Manager Dusty Baker said he hopes Ramos can still help advise the remaining catchers Jose Lobaton and Pedro Severino through phone calls and text messages. Ramos has years of experience working with most of the pitchers on their staff and can be a still be a resource.

“He’s a big part of our team the last couple days when he hadn’t been in the dugout there’s a spot missing in the dugout," Baker said.

It may be the last impact Ramos makes for the Nationals, as he's an impending free agent. And with his rehab likely stretching until late next season, there are many questions about his future.

If Ramos has it his way, he'd love to be back in Washington, where he has played for seven MLB seasons.

"This organization has given me the opportunity to grow play a role as much as I have and I’m very appreciative of tall that. I would love to stay here and keep playing with this team," he said. 

"They’ve given me an opportunity in my career that I haven’t gotten anywhere else. Unfortunately, this injury happened so close to the end and it may affect whether I’m able to stay with a National League team or not, but if it’s up to me, I definitely would like to keep playing for the Nationals and play as long as I can."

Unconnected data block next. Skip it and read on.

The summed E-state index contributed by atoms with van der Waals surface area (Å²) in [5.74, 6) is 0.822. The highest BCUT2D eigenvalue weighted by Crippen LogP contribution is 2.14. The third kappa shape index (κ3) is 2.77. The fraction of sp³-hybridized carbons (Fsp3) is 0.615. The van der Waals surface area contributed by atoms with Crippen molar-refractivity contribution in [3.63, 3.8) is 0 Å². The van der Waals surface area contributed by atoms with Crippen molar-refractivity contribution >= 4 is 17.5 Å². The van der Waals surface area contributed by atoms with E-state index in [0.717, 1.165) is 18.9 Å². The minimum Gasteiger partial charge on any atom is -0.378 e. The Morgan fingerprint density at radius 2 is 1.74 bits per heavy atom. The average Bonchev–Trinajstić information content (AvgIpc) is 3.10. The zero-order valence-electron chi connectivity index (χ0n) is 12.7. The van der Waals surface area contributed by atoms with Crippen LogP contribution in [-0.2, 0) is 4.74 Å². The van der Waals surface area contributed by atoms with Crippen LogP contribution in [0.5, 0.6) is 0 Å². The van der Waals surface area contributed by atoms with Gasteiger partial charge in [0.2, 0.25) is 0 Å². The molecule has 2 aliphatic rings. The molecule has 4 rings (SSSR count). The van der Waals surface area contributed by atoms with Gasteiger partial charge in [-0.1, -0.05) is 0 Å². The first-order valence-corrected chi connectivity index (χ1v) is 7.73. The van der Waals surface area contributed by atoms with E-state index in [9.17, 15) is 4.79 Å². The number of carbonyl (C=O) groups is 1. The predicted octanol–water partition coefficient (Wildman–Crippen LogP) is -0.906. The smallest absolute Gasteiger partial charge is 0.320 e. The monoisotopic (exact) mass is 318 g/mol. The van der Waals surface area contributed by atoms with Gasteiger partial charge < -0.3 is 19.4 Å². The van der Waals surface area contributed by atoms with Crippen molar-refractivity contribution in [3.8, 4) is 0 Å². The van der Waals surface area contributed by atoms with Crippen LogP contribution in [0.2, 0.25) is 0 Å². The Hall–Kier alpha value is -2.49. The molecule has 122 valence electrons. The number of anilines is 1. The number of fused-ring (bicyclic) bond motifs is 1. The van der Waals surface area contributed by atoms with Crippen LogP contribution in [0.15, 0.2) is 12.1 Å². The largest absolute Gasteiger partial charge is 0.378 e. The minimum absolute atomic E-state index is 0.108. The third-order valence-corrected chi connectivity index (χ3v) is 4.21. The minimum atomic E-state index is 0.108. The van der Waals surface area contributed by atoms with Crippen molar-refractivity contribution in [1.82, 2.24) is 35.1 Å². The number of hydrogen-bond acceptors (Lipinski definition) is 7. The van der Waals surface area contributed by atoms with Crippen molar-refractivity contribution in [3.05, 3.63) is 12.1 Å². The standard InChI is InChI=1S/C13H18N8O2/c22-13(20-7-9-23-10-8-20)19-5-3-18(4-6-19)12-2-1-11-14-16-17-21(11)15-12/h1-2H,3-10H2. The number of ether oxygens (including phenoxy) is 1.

Ramos has received lots of messages from family, teammates and fans in support. He's trying to keep his spirits up, knowing the difficult road ahead and the uncertainty of his rehab from a second torn ACL. 

It's not an easy situation to handle, but Ramos is happy with what he accomplished this season. He is likely to win the Silver Slugger award for NL catchers and earn MVP votes after batting .307 with 22 homers and 80 RBI.

It was a great year, he just may have to wait a while for the opportunity to build on it.

"I'm very pleased with the season and the way it's gone this year. I've worked hard to put up the offensive numbers that I did this year, especially after a disappointing last season," he said. 

"It's a very frustrating time for me as well right now, going through this situation, but all I can do is make sure I prepare right, rehab right, get stronger. I've gotta look at everything and how everything happens for a reason. I've gotta get the most positive thing that I can out of this situation and keep moving forward."

RELATED: Gio Gonzalez has plenty to work on before Nats playoffs begin